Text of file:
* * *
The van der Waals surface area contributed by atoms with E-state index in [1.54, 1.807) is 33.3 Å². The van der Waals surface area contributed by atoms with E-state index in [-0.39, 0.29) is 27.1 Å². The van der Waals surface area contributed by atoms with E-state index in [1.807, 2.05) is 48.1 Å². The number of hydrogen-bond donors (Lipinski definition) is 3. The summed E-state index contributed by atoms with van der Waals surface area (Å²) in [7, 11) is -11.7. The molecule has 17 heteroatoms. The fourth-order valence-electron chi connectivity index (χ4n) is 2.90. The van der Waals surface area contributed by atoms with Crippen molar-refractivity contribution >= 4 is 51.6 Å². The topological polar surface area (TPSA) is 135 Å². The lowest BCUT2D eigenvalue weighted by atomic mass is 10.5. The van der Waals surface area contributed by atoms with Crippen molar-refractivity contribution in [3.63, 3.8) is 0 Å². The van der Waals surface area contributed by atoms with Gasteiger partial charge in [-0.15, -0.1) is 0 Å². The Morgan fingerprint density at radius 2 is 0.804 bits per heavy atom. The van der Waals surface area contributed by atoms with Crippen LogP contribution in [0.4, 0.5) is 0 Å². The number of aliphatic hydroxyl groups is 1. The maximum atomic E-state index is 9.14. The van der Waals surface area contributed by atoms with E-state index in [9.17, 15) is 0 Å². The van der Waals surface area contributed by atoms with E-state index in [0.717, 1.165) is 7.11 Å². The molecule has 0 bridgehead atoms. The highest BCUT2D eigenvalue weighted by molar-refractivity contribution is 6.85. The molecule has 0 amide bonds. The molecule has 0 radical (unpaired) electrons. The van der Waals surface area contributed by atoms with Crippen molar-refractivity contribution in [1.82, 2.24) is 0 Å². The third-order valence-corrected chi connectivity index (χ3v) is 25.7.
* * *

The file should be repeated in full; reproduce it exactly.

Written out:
The van der Waals surface area contributed by atoms with E-state index in [1.54, 1.807) is 33.3 Å². The van der Waals surface area contributed by atoms with E-state index in [-0.39, 0.29) is 27.1 Å². The van der Waals surface area contributed by atoms with E-state index in [1.807, 2.05) is 48.1 Å². The number of hydrogen-bond donors (Lipinski definition) is 3. The summed E-state index contributed by atoms with van der Waals surface area (Å²) in [7, 11) is -11.7. The molecule has 17 heteroatoms. The fourth-order valence-electron chi connectivity index (χ4n) is 2.90. The van der Waals surface area contributed by atoms with Crippen molar-refractivity contribution >= 4 is 51.6 Å². The topological polar surface area (TPSA) is 135 Å². The lowest BCUT2D eigenvalue weighted by atomic mass is 10.5. The van der Waals surface area contributed by atoms with Crippen molar-refractivity contribution in [3.63, 3.8) is 0 Å². The van der Waals surface area contributed by atoms with Gasteiger partial charge in [-0.15, -0.1) is 0 Å². The Morgan fingerprint density at radius 2 is 0.804 bits per heavy atom. The van der Waals surface area contributed by atoms with Crippen LogP contribution in [0.4, 0.5) is 0 Å². The number of aliphatic hydroxyl groups is 1. The maximum atomic E-state index is 9.14. The van der Waals surface area contributed by atoms with E-state index in [9.17, 15) is 0 Å². The van der Waals surface area contributed by atoms with E-state index in [0.717, 1.165) is 7.11 Å². The molecule has 0 bridgehead atoms. The highest BCUT2D eigenvalue weighted by molar-refractivity contribution is 6.85. The molecule has 0 amide bonds. The molecule has 0 radical (unpaired) electrons. The van der Waals surface area contributed by atoms with Crippen molar-refractivity contribution in [1.82, 2.24) is 0 Å². The third-order valence-corrected chi connectivity index (χ3v) is 25.7.